To add more confusion, the first dual band handhelds were launched with 3 different names – TYT MD-2017, Retevis RT82 and Moonraker HT-500D (which is a rebadged RT82). Prices start around £150 (Non GPS) and £200 (GPS) – always name sure you get a programming lead as not all vendors add one as part of the package.

The hardware between these three radios is the same, they share firmware, CPS and code plugs – the main different is that the MD-2017 has a different case/antenna. The RT82 and HT-500D are exactly the same. To make it better, the code plugs are interchangeable with the dual band mobile radios (TYT MD-9600 and Retevis RT90). The only changes required are to set the buttons under the button definition menu in the CPS.

These radios can hold 3000 channels with each zone being able to take two banks of 64 channels. The banks are known as Member A and Member B or VFO A and VFO B (top line is A and bottom line is B).

They can also hold between 10 000 and 100 000 DMR ID’s dependant on the firmware used. There’s 2 versions for the GPS and Non GPS radios – CSV and REC. If using the REC firmware, you will have access to a record function. Also you add contacts (ID’s and call sign/name up to 16 characters) which get added to the contacts section with your talk groups up to a max of 10 000. If you use the CSV firmware, you don’t add contacts into the contacts section. You can upload a CSV file of contact info via the CPS into the radio (this goes into a different memory). You then need to activate the CSV file via the radio menu’s (see to create a contact CSV file). This file contains the call sign, name and location information.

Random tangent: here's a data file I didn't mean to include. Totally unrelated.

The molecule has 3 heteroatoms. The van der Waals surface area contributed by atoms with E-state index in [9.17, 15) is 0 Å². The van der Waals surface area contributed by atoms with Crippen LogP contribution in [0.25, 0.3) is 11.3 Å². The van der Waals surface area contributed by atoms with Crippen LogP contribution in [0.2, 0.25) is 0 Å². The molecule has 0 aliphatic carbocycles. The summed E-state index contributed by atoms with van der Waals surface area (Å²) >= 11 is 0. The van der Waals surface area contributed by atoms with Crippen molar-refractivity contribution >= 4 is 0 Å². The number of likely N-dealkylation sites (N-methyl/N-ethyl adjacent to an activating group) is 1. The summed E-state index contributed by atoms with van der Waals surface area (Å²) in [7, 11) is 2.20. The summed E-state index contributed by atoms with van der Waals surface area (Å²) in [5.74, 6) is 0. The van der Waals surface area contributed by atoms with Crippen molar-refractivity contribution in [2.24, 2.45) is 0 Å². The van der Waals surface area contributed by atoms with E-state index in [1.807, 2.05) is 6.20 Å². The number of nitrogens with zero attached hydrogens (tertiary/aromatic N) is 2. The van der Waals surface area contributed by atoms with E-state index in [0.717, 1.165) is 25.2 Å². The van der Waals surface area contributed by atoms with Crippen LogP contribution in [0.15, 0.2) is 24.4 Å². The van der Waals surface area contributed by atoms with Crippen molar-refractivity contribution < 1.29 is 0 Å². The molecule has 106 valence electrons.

There is an option with the CPS in regards to zone – basically a single or dual zone. When you change zone you can have VFO A & B on the same zone or be able to change them independently so you can essentially listen to two talk groups or repeaters as the radio will switch back and forth between the two channels – the active one being that with the A or D (analogue or digital) next to it. If you wish to stop the monitoring function, press the back button to temporarily disable the function.

The MD-2017 seemed to suffer a few issues – one was the PTT button coming off and second was the antenna connector breaking – this is partially due to the strange antenna and users tightening them beyond “finger tight”.

Now the main downside of these radios is the trackball. Later firmware has a function where the trackball can be locked. Programmable buttons can be used instead – P1 for left, P2 for right and bottom side for up/down. They also have a Motorola style accessory port.

These radios are available from £100 – £200 from Moonraker, Nevada and ML&S.